As mentioned before, the preconceptions that come along with the word are important when coining a spin off -ism. So I’ve looked into that as well. Of course it is almost entirely [today] related to sexual consent in the minds of most modern Americans. The header image of this article is a collage of some of the top images you’ll find for the term “consent” in Google Images. Rape is obviously a terrible thing to come to mind during your discussions… or is it? Mind you, as a Consentist, to any observer the first conclusion will be that you obviously oppose rape. Rape is very interesting from a moral philosophy standpoint since it is perhaps the only human act which is never justifiable, at least not in any normal society one would care to be a part of. Killing another is even justifiable if you are acting in self defense but you cannot rape in self-defense. This morally unambiguous topic, if your counterpart in the discussion takes it in that directions based on their assumptions, is not an entirely terrible springboard to broader subject matter since Anarchism is at root more of a philosophy of morality than of economics/politics. The bias toward these mental anchors which society has for the word “consent” means that you have a better chance of building upon someone’s moral and philosophical scaffolding rather than political/ideological. As most Anarchists are aware, our philosophy really is just an extension of how most of humans behave the majority of the time, peacefully and voluntarily, to the benefit of the broader society. So, again in my opinion, this is not a bad anchor point to have.

Also keep in mind that due to the culture of today, hundreds of thousands of students around the country are sitting through similar seminars and learning, in depth, the difference between consent and coercion. Some universities are even imploring male students to acquire written consent from female partners. Mass exposure to these concepts can lead to the easy unraveling of arguments like The Social Contract, which they obviously never consented to. All you must do is just help the subject connect the dots. In this atmosphere, it should be easy to access their world with conversations about consent and apply them to a broader society. The posters hanging around campus that read “Intoxicated does not equal Consent” can easily be rewritten as “Being born somewhere does not equal consent.” The only counter argument would be something like: “being born to rich white parents in a suburb of New York City he’s just asking for that tax bracket!!!”

Written into the libertarian favorite Declaration of Independence is the idea that the government derives its powers by the “consent” of the governed. At this point in history, it should be easier than ever (thanks feminists!) to communicate that we should be able to withdraw our consent to the immoral and destructive grip of codified, justified, and enshrined coercion in the same manner any person can withdraw consent with regard to one’s body (or realize that they never gave consent in the first place). A further advantage Consentism has over Voluntarism is that consent implies someone else initiating action against you—Voluntarism implies that you are the actor. This is a better fit to the philosophy of “No Rulers”, that is, no external coercive actors imposing their will.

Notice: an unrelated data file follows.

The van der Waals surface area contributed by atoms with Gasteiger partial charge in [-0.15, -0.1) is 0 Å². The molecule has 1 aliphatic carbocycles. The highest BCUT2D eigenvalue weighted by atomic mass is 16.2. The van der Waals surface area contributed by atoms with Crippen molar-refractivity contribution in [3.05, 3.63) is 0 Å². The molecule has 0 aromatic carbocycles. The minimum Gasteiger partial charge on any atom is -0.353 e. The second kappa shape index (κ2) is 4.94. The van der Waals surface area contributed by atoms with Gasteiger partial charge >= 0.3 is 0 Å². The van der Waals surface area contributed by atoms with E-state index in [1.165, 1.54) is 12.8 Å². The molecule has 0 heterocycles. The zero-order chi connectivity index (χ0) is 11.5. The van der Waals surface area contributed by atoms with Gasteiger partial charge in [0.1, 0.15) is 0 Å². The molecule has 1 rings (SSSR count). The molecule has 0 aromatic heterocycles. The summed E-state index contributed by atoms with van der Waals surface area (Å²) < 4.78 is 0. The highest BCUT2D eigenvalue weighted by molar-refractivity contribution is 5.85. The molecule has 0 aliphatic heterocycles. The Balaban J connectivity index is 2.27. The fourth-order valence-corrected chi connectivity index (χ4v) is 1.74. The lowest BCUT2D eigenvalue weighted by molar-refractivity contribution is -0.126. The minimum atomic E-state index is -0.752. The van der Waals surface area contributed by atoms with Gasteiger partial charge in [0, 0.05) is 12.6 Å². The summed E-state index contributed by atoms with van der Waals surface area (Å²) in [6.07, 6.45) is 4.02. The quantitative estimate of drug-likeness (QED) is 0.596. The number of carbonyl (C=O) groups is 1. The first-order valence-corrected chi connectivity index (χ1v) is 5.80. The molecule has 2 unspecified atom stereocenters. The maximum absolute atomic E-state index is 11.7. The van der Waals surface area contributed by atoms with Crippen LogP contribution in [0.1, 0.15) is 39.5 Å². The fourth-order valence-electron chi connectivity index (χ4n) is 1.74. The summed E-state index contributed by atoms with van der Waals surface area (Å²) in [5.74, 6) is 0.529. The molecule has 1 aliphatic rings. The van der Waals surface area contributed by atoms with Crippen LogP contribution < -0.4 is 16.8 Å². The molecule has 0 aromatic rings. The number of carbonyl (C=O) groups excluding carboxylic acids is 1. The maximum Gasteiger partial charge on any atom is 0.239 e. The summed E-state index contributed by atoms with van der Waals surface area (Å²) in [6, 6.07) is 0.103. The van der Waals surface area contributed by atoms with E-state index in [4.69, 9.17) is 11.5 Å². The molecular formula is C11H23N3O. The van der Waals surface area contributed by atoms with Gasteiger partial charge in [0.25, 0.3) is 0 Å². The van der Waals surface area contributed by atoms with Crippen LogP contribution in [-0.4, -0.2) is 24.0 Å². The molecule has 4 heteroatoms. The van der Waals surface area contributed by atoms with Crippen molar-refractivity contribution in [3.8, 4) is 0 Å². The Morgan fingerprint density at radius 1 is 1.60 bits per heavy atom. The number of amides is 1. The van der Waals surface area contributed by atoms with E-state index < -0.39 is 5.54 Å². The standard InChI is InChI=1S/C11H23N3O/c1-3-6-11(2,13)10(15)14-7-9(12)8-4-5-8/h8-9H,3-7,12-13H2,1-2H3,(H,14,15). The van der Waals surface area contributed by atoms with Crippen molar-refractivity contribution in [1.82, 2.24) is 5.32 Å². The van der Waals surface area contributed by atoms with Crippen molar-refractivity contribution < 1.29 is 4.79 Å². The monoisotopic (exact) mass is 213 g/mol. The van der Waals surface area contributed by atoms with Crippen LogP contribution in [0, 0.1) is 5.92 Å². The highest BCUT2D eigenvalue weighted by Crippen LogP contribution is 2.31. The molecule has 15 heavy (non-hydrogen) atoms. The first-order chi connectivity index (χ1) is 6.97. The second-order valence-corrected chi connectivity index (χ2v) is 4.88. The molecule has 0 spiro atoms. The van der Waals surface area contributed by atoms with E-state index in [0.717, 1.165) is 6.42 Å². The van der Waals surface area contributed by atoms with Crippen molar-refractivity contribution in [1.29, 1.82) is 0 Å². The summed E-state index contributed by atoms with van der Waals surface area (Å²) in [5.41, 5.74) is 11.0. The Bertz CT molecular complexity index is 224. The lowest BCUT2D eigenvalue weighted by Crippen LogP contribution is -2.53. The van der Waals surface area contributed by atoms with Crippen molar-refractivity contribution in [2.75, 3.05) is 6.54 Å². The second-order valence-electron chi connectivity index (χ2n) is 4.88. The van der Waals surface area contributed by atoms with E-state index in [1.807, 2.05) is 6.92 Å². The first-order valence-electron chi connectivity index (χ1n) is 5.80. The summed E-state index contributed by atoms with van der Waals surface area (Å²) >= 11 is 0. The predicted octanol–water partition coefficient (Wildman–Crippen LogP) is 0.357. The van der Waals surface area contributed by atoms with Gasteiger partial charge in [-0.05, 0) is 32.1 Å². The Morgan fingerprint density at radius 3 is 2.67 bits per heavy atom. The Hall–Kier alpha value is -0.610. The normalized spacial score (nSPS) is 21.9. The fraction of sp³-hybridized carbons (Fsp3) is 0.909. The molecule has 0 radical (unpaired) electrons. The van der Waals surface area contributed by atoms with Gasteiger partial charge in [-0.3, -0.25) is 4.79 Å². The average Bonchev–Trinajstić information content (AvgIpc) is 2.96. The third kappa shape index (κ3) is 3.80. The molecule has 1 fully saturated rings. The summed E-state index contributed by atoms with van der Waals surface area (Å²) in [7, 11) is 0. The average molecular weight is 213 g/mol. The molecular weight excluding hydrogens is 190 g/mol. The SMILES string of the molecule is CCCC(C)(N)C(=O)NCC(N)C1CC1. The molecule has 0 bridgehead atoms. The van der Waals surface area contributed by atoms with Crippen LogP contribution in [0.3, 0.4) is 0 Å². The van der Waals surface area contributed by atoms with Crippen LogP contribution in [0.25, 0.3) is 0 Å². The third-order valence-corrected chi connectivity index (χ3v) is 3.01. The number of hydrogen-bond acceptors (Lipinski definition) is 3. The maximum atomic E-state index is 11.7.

Lastly, in our world we see how the powers that be use language to alter the character of an argument or idea. The word Anarchy suffers from an age old attack on its meaning. I don’t think that this attack is really currently underway in any active sense as the damage was done before our generation was alive. There are also unrecoverable terms like Communism, Fascism, and Socialism (making a comeback thanks to Bernie Sanders). These were once all acceptable things, even here in the USA. They also co-opt good terms like Liberalism and Conservatism. Furthermore, they engineer their terminology to be an argument in itself like “Environmentalism.” The assumption always follows as, if you are against ‘environmentalism’ then you must hate the environment! What kind of crazy person hates the environment which sustains him? Consentism could take a play from their book. It will prove, once it catches on, to be difficult to misconstrue a Consentist as someone who is a bad guy who wants to coerce you into something. If someone comes out against Consentism, an anti-consentist, well then… they must just be rapists! Changing the definition of an arcane word like ‘Anarchy’ over the course of millennia is one thing, but attempting to change the meaning of the word “Consent” with the haste needed to quell the coming wave of interest in ‘Consentim’ is quite another (call it hopeful thinking or… maybe hubris).

To sum this up, Anarchy, as a word, has too much baggage to get us anywhere. New ideas require easier avenues to infiltrate the hearts and minds of a greater portion of society. Burdening arguments with terminology bias is a needless waste of energy, not to mention it could make the difference between saving the world or not… maybe :). Other solutions to this problem have not found much large-scale implementation nor been found to be an altogether fabulous alternative to the term “Anarchy.”

Rebranding with the word Consentism has these bullet points going for it:

1) Widely recognized root word with heightened awareness in our current zeitgeist.

2) Existing societal anchors for the term are not unfavorable.

3) The term is difficult to misconstrue or shift in definition.

4) It has a pleasant ring to it that could create conversational interest, not a psychological block.

Thus far, my non-scientific preliminary trials have been successful. Everyone I’ve tested the term on (all statists, AKA average people) has said they felt the term to be a positive one — even before its meaning is described. No one has experienced any knee jerk reactions to the term. They all have been curious about what I mean when I say it. If you’re willing, try it out a couple times and let me know how it works out. We can go from there.